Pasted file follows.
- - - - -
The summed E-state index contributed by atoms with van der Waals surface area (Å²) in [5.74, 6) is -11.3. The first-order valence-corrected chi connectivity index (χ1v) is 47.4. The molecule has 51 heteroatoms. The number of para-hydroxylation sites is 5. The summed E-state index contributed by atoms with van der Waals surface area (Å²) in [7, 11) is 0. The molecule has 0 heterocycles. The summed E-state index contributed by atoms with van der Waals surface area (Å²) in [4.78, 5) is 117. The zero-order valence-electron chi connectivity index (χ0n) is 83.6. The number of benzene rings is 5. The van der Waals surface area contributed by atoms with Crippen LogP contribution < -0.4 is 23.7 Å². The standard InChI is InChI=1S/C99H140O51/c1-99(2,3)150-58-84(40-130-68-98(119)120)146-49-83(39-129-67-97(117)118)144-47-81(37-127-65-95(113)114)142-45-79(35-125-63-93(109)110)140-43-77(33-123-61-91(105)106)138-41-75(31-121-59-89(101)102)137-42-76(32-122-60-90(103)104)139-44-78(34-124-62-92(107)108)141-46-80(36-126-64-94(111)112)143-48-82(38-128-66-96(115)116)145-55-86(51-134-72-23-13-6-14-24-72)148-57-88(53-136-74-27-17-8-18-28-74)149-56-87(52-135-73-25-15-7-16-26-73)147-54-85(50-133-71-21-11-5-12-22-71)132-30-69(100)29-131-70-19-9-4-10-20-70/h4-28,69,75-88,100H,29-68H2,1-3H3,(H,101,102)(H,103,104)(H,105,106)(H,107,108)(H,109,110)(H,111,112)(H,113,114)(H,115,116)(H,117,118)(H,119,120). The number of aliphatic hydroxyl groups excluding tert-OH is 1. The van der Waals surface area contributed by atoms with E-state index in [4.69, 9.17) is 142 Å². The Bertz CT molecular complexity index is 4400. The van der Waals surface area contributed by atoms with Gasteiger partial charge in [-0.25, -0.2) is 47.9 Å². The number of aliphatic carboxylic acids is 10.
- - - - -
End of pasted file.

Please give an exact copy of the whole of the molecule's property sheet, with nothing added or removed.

The summed E-state index contributed by atoms with van der Waals surface area (Å²) in [5.74, 6) is -11.3. The first-order valence-corrected chi connectivity index (χ1v) is 47.4. The molecule has 51 heteroatoms. The number of para-hydroxylation sites is 5. The summed E-state index contributed by atoms with van der Waals surface area (Å²) in [7, 11) is 0. The molecule has 0 heterocycles. The summed E-state index contributed by atoms with van der Waals surface area (Å²) in [4.78, 5) is 117. The zero-order valence-electron chi connectivity index (χ0n) is 83.6. The number of benzene rings is 5. The van der Waals surface area contributed by atoms with Crippen LogP contribution < -0.4 is 23.7 Å². The standard InChI is InChI=1S/C99H140O51/c1-99(2,3)150-58-84(40-130-68-98(119)120)146-49-83(39-129-67-97(117)118)144-47-81(37-127-65-95(113)114)142-45-79(35-125-63-93(109)110)140-43-77(33-123-61-91(105)106)138-41-75(31-121-59-89(101)102)137-42-76(32-122-60-90(103)104)139-44-78(34-124-62-92(107)108)141-46-80(36-126-64-94(111)112)143-48-82(38-128-66-96(115)116)145-55-86(51-134-72-23-13-6-14-24-72)148-57-88(53-136-74-27-17-8-18-28-74)149-56-87(52-135-73-25-15-7-16-26-73)147-54-85(50-133-71-21-11-5-12-22-71)132-30-69(100)29-131-70-19-9-4-10-20-70/h4-28,69,75-88,100H,29-68H2,1-3H3,(H,101,102)(H,103,104)(H,105,106)(H,107,108)(H,109,110)(H,111,112)(H,113,114)(H,115,116)(H,117,118)(H,119,120). The number of aliphatic hydroxyl groups excluding tert-OH is 1. The van der Waals surface area contributed by atoms with E-state index in [4.69, 9.17) is 142 Å². The Bertz CT molecular complexity index is 4400. The van der Waals surface area contributed by atoms with Gasteiger partial charge in [-0.25, -0.2) is 47.9 Å². The number of aliphatic carboxylic acids is 10.